|Publication number||US6723373 B1|
|Application number||US 09/595,876|
|Publication date||Apr 20, 2004|
|Filing date||Jun 16, 2000|
|Priority date||Jun 16, 2000|
|Also published as||CA2351016A1, CA2351016C|
|Publication number||09595876, 595876, US 6723373 B1, US 6723373B1, US-B1-6723373, US6723373 B1, US6723373B1|
|Inventors||Pallassana Narayanan, Gerard H. Llanos, David Cook, Jacob Leidner|
|Original Assignee||Cordis Corporation|
|Export Citation||BiBTeX, EndNote, RefMan|
|Patent Citations (14), Referenced by (89), Classifications (9), Legal Events (3)|
|External Links: USPTO, USPTO Assignment, Espacenet|
This invention relates to coating of stents. These stents contain a medicated coating composed of an immuno-suppressing drug dispersed in a polymer matrix. The purpose of the coating (about 10 to 15 μm thick) is to slowly release medication that will inhibit the proliferation of smooth cells and therefore reduce risk of restenosis.
Three elements are required for a successful coating of a stent—the resin, the drug, and the application process. There have been identified a number of generic classes of materials, which can be considered as possible binders for the coating formulation. A process for applying these coatings in a reproducible fashion is required in order to evaluate the coatings. This invention deals with the development of such a process. Processes for coating stents are described, for instance, in Ser. No. 09/061,568, filed Apr. 16, 1998, and Ser. No. 09/512,432 filed Feb. 25, 2000, both of which are assigned to a common assignee and are incorporated herein by reference.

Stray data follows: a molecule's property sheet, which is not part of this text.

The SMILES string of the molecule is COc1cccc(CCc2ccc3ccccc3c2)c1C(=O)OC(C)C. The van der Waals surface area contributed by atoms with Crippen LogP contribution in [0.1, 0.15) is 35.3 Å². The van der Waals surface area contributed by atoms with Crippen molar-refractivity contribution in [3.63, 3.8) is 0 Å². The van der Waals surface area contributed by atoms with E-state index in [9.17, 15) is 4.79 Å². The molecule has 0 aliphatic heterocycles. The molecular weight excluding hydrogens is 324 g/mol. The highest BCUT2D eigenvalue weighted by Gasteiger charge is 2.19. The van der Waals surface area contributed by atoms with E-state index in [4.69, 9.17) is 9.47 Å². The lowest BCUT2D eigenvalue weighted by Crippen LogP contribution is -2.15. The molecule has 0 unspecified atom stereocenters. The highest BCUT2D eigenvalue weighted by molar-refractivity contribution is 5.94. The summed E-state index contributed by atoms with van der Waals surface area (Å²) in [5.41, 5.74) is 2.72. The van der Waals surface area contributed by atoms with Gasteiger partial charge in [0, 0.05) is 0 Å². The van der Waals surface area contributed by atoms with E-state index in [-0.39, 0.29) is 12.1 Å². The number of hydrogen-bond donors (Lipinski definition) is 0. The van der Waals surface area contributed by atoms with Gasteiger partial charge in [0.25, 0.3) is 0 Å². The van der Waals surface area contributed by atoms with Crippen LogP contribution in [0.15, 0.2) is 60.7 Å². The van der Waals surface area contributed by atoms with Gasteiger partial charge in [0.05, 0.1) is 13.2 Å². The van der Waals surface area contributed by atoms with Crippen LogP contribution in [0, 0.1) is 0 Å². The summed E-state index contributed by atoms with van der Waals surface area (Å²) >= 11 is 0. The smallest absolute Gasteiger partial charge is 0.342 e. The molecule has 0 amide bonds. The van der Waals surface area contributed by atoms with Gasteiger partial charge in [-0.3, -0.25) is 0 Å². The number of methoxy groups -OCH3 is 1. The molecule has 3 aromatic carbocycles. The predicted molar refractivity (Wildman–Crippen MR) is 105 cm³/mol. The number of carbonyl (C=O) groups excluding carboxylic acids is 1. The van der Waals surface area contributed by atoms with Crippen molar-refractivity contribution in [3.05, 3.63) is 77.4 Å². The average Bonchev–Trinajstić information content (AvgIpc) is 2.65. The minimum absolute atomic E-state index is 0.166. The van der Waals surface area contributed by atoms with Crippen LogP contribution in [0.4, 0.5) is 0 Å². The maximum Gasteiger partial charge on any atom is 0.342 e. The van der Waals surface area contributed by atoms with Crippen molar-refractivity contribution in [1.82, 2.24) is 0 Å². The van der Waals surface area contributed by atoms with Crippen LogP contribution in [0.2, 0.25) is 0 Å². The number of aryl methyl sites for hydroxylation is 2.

Thus, the objective of this invention is to produce a thin (around 10 μm) conformal coating of polymer containing drug on the struts of the stent. The coating should encapsulate the struts of the stent so that the danger of small pieces of coating lifting or breaking off is eliminated. At the same time the coating had to be applied in such a way so as not to fill the openings between the struts or in any way obstruct the mechanical performance of the stent.